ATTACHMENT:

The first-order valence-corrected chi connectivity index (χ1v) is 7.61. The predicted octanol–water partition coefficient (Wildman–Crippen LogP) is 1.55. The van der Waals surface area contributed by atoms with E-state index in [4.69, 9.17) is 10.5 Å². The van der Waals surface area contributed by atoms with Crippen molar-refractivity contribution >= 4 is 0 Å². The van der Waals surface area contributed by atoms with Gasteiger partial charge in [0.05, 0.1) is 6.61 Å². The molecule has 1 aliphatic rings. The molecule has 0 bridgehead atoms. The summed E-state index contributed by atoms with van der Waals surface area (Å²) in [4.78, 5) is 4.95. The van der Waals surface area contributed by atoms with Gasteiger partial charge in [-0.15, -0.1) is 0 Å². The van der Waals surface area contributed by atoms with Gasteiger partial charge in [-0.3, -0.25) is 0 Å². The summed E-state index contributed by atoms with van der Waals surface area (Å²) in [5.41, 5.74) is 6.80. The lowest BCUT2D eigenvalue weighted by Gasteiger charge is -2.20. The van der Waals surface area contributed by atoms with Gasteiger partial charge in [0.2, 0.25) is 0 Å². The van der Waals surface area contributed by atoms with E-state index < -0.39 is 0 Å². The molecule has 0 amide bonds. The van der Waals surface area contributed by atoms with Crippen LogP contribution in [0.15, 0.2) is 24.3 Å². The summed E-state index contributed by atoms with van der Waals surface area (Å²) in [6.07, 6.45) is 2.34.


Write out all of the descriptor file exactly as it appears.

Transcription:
The first-order valence-corrected chi connectivity index (χ1v) is 7.61. The predicted octanol–water partition coefficient (Wildman–Crippen LogP) is 1.55. The van der Waals surface area contributed by atoms with E-state index in [4.69, 9.17) is 10.5 Å². The van der Waals surface area contributed by atoms with Crippen molar-refractivity contribution >= 4 is 0 Å². The van der Waals surface area contributed by atoms with Gasteiger partial charge in [0.05, 0.1) is 6.61 Å². The molecule has 1 aliphatic rings. The molecule has 0 bridgehead atoms. The summed E-state index contributed by atoms with van der Waals surface area (Å²) in [4.78, 5) is 4.95. The van der Waals surface area contributed by atoms with Gasteiger partial charge in [-0.15, -0.1) is 0 Å². The van der Waals surface area contributed by atoms with Gasteiger partial charge in [-0.3, -0.25) is 0 Å². The summed E-state index contributed by atoms with van der Waals surface area (Å²) in [5.41, 5.74) is 6.80. The lowest BCUT2D eigenvalue weighted by Gasteiger charge is -2.20. The van der Waals surface area contributed by atoms with Gasteiger partial charge in [0.2, 0.25) is 0 Å². The van der Waals surface area contributed by atoms with E-state index < -0.39 is 0 Å². The molecule has 0 amide bonds. The van der Waals surface area contributed by atoms with Crippen LogP contribution in [0.15, 0.2) is 24.3 Å². The summed E-state index contributed by atoms with van der Waals surface area (Å²) in [6.07, 6.45) is 2.34.